(Rev. Esp. Anestesiol. Reanim. 2002; 49: 314-323) REVISIÓN Pautas de ayuno preoperatorio y premedicación para reducirel riesgo de aspiración pulmonarA. C. López Muñoz*, J. Tomás Braulio**, R. Montero Benzo***Servicio de Anestesiología y Reanimación. Hospital Infantil La Fe. Valencia. Guidelines for preoperative fasting andpremedication to reduce the risk of Gracias a un mejor conocim
To effectively treat and manage Alzheimer’s disease and related disorders (ADRD), it is necessary
to focus on improved care, nutrition, environment and physical health. Problems may also arise
from lack of mobility, lack of stimulation (boredom), and social isolation.
There are currently five medications approved by the FDA for the treatment of Alzheimer’s disease
(AD): Aricept, Exelon, Razadyne, Namenda, and Cognex (Cognex is rarely used due to side
effects). No drug will stop or cure the disease, but these have been shown to slow the progression of
Aricept, Exelon, Razadyne, and Cognex are referred to as cholinesterase inhibitors and are
indicated for the treatment of mild to moderate Alzheimer’s. Side effects of these types of drugs
include nausea, vomiting, diarrhea, weight loss, and loss of appetite.
Namenda, referred to as a N-methyl D-aspartate (NMDA) antagonist, is indicated for the treatment
of moderate to severe Alzheimer’s. Namenda helps delay the progression of some of the symptoms
of later stage Alzheimer’s and allows patients to be more independent in some daily activities for a
longer amount of time. Side effects include dizziness, headache, constipation, and confusion.
Medications may be of significant help, but the benefits must be compared to potential risks. For
this reason, medications that are used to alter behavior, also known as “chemical restraints” should
be the treatment of last resort for individuals who are experiencing challenging behavioral
symptoms. Here is a list of drugs most commonly used to manage these behaviors that are a result
Antipsychotic Agents (Risperdone, Haldol, etc.) These drugs should be used with great caution;
they are intended to help alleviate psychotic symptoms, whether the behavior is functional (due to
mental causes) or organic (due to physical causes). They can control agitation and irritability, and
may help clarify thought and improve self-care. These drugs may decrease hostility, hyperactivity,
and combativeness. They can also help control delusions, hallucinations, paranoid symptoms, and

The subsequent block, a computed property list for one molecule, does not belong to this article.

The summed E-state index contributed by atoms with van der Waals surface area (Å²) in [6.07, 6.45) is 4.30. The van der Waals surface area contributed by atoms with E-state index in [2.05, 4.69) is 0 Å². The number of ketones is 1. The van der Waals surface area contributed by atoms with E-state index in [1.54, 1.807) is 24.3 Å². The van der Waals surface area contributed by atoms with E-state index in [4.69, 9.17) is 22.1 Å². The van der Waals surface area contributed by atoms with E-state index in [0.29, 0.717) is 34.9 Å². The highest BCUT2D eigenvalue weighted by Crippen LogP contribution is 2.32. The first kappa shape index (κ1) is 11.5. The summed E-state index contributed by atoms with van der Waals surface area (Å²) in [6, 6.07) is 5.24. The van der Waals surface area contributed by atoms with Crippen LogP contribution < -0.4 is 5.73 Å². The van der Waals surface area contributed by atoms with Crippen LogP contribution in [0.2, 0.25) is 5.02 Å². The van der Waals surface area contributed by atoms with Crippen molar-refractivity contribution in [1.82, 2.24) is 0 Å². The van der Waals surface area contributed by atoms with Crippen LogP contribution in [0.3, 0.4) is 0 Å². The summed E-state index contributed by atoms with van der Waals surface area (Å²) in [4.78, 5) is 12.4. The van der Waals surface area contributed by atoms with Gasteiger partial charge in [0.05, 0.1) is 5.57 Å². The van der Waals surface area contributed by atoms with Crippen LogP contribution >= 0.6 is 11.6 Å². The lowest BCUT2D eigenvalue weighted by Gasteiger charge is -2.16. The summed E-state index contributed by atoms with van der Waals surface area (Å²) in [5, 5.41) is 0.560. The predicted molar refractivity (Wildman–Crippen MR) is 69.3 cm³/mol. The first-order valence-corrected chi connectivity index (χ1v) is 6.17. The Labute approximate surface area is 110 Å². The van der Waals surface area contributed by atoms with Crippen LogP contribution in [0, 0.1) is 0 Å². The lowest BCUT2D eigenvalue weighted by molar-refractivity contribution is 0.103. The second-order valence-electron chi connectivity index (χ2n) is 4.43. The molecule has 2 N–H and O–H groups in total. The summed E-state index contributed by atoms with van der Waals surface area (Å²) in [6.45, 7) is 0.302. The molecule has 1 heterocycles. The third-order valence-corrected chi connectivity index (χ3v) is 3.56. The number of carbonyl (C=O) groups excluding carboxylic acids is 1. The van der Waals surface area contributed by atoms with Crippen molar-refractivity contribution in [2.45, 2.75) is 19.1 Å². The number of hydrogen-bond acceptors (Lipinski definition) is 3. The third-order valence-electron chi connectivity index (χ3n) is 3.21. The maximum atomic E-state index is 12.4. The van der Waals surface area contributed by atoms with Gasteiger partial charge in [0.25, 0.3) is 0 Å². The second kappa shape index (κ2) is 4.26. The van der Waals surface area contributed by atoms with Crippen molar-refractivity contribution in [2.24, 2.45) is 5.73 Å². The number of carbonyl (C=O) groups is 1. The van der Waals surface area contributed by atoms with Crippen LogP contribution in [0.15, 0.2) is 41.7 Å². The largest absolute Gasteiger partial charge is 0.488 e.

emotional and social withdrawal.
Adverse Effects: Sedation, postural hypertension (dizziness on change of position), anticholinergic
effects (dry mouth, constipation, rapid heartbeat, blurred vision, urinary retention).
Other adverse effects include extrapyramidal reactions. These include akathisia (agitation or
restlessness), acute dystonias (muscle spasms, especially head and neck), Parkinsonism-like
symptoms (tremor, shuffling gait, rigid muscles, excessive drooling). The less sedating agents such
as Haldol are more likely to cause the extrapyramidal symptoms.
Alzheimer’s Disease Resource Agency of Alaska
These drugs may also impair the body’s thermoregulatory mechanisms. That is, they may make a
person unable to keep warm in cold weather or cool in hot weather.
All of these drugs are long acting and can usually be given once daily. Sometimes Mellaril and
Haldol are both used, with Haldol given during the day and Mellaril at night.
Antidepressants (Paxil, Prozac, Elavil, etc.) These agents elevate mood, increase mental alertness
and physical activity, improve appetite and sleep patterns. They may also have some sedative
effects and some anti-anxiety properties.
Adverse Effects: Dry mouth, constipation, rapid heartbeat, blurred vision, urinary retention, and
dizziness on change of position. These effects may be very prominent. In some persons with heart
conditions, some of these drugs may aggravate the condition. These drugs are long acting and the
dosage is usually once daily.
Anti-Anxiety Drugs or Major Tranquilizers (Valium, Ativan, Xanax) These drugs should be
used with caution. They help to control moderate to severe daytime anxiety and tension in patients
with neuroses and mild depression. They produce mild sedation without impairing daily activities.
There are both short and long acting drugs. Many agents used for sleep (Dalmine, Ambien, Restoril)
are similar drugs.
Adverse Effects: Drowsiness, dizziness, unsteady gait, and weakness. High doses may cause
increased confusion. These drugs may be beneficial to some individuals with dementia, and for
others the opposite of the desired effect may occur.
Busprone (Buspar) is an anti-anxiety agent which does not cause sedation or dependency. It’s been
used to treat anxiety disorders, but its high safety profile is making it attractive for AD patients.
Benadryl is an antihistamine used as a sedative which has high anticholinergic effects (dry mouth,
constipation, rapid heartbeat, blurred vision, urinary retention), and is long acting. This drug should
be used with caution.
Halcion is used to induce sleep and is similar to the anti-anxiety agents. It can cause anterograde
amnesia and nightmares in dementia patients.
Caregivers need to monitor the effects of any medication and communicate with their physician any
side effects, concerns, or questions.
Alzheimer’s Disease Resource Agency of Alaska
FOODS to AVOID WHILST UNDER GOUT ATTACK All of the foods in the 2 groups below can be responsible for excessive uric acid production. Even though some do not contain purines, they can still cause the body to naturally produce uric acid. Alcohol, anchovies, asparagus, cauliflower, mushrooms, consommé, herring, meat gravies, broth, bouillon, mussels, sardines, red meats, organ meats, pr